But these kinds of thoughts bother me because they fail to pay heed to how much privilege (a.k.a., the luck of the draw) plays a role here. Not every college student comes from a stable, middle-class/wealthy home. Many do not. Those who do not are watching younger siblings and sick relatives right now because their parents cannot afford extra care. Those students have terrible broadband access (if they have internet access at all) and they share workspaces and computers with other people in their homes. Those students can’t even think as far ahead to grad school because they are scrambling to keep afloat now that they’ve been laid off from work. Intelligence and hard work can only do so much in light of a global pandemic. Do these students not deserve a little flexibility in light of an unprecedented crisis?
“Movers and shakers” are often able to be movers and shakers because they have stable support systems. Because they have people to fall back on. Not everyone has that.
I get it -- people want their children to be able to “shine” in this crisis. But shining doesn’t have to mean getting good grades all the time (and don’t tell me that grade inflation isn’t going to happen without P/F this semester; no student right now can actually earn an A) -- shining can mean helping out in the community during this crisis (remotely, of course). It can mean setting up funds like the Northern Berkshire Tip Jar, which collects funds to distribute to out-of-work restaurant employees. Or helping clean a local park. It’s time for students to realize that grades are not and should not be the most important thing in their lives.
It's time for colleges to realize that, too. Most administrators know, on some level, that the grading system isn’t fair, that it benefits students who are already ahead. But no one wants to make the first move. No one wants to lose students to Ivy and little-Ivy schools because those schools demonstrate “rigor” through grading. Maybe this semester will change that. Maybe schools and parents and students will realize that the sky didn’t fall down when we went to P/F, that no grad school will bat an eye because everyone will have it on their transcripts for spring 2020. As far as students doing the bare minimum, I think the problem is not going to be as rampant as others fear. We will still be able to answer the question of whether or not the student learned the material. We will still be calculating grades, though the student will never see these. Moving to P/F system will let instructors assess students without having to worry about hurting their feelings, without the fear of ruining someone’s GPA.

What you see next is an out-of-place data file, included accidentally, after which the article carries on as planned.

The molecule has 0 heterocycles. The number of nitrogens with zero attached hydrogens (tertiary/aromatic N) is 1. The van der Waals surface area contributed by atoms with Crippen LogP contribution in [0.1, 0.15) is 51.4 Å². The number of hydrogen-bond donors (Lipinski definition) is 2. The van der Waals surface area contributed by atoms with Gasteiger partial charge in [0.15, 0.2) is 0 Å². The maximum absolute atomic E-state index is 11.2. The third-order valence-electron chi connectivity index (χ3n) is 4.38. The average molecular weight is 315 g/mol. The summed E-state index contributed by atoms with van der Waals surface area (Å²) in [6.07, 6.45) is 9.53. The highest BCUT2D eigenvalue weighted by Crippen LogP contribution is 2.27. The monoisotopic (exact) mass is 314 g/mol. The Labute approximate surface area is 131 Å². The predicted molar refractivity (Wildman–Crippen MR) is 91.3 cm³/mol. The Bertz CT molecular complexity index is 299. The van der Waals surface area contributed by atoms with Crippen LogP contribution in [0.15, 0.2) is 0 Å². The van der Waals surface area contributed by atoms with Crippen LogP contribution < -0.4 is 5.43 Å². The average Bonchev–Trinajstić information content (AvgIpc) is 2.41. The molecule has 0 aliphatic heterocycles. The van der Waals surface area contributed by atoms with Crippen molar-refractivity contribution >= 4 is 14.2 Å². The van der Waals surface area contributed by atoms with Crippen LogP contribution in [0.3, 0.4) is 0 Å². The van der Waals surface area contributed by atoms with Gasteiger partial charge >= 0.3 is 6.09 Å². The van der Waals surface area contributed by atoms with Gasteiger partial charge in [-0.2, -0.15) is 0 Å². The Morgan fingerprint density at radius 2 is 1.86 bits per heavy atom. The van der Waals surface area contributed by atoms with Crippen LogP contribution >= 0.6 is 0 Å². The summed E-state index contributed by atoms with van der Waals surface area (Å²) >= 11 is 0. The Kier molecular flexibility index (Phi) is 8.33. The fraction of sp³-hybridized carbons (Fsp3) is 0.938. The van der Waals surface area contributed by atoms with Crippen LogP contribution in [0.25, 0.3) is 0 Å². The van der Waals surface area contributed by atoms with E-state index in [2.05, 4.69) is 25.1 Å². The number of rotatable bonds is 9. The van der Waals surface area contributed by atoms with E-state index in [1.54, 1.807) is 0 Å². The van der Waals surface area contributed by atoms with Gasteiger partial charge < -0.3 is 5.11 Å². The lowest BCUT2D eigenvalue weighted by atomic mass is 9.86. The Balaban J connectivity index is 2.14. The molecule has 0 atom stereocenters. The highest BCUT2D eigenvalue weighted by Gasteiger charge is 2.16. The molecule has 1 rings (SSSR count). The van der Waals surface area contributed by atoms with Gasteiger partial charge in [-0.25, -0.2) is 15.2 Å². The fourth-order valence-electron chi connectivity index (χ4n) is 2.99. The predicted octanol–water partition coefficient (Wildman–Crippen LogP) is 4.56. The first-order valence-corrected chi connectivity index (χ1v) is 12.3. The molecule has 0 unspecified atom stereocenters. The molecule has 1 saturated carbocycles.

To be honest, I don’t know how I feel about moving permanently to a P/F system. It would definitely make assessments for scholarships and the like more difficult on the university’s end. But maybe that’s just the slack that the university has to pick up, so we can move towards a more equitable world. Better the onus is on the university, with all its resources, than on the student, who may have none.
Covid is forcing us to think differently. Let’s embrace it. Let’s try some outlandish things. I, for one, am excited about what the Covid spring of 2020 will bring.